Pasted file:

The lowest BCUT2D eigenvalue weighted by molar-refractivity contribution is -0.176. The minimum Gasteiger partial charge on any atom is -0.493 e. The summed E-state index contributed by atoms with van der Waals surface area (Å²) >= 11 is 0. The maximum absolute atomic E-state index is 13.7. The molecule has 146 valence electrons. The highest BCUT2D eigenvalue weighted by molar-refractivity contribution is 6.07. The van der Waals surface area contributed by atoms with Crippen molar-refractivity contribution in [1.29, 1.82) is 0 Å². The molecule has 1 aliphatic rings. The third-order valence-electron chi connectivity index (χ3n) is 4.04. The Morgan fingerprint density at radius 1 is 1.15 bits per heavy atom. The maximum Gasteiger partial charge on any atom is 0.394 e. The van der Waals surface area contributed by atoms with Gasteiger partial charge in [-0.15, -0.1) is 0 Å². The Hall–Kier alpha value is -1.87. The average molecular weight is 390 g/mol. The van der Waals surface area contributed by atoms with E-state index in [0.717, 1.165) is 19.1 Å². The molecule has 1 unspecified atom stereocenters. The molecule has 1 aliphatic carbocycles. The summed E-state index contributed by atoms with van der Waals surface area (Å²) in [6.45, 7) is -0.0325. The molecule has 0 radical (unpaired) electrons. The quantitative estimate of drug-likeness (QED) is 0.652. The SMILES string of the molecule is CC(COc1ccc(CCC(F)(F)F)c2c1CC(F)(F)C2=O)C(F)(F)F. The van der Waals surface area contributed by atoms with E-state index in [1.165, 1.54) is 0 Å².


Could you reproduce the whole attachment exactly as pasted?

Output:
The lowest BCUT2D eigenvalue weighted by molar-refractivity contribution is -0.176. The minimum Gasteiger partial charge on any atom is -0.493 e. The summed E-state index contributed by atoms with van der Waals surface area (Å²) >= 11 is 0. The maximum absolute atomic E-state index is 13.7. The molecule has 146 valence electrons. The highest BCUT2D eigenvalue weighted by molar-refractivity contribution is 6.07. The van der Waals surface area contributed by atoms with Crippen molar-refractivity contribution in [1.29, 1.82) is 0 Å². The molecule has 1 aliphatic rings. The third-order valence-electron chi connectivity index (χ3n) is 4.04. The Morgan fingerprint density at radius 1 is 1.15 bits per heavy atom. The maximum Gasteiger partial charge on any atom is 0.394 e. The van der Waals surface area contributed by atoms with Gasteiger partial charge in [-0.15, -0.1) is 0 Å². The Hall–Kier alpha value is -1.87. The average molecular weight is 390 g/mol. The van der Waals surface area contributed by atoms with E-state index in [0.717, 1.165) is 19.1 Å². The molecule has 1 unspecified atom stereocenters. The molecule has 1 aliphatic carbocycles. The summed E-state index contributed by atoms with van der Waals surface area (Å²) in [6.45, 7) is -0.0325. The molecule has 0 radical (unpaired) electrons. The quantitative estimate of drug-likeness (QED) is 0.652. The SMILES string of the molecule is CC(COc1ccc(CCC(F)(F)F)c2c1CC(F)(F)C2=O)C(F)(F)F. The van der Waals surface area contributed by atoms with E-state index in [1.165, 1.54) is 0 Å².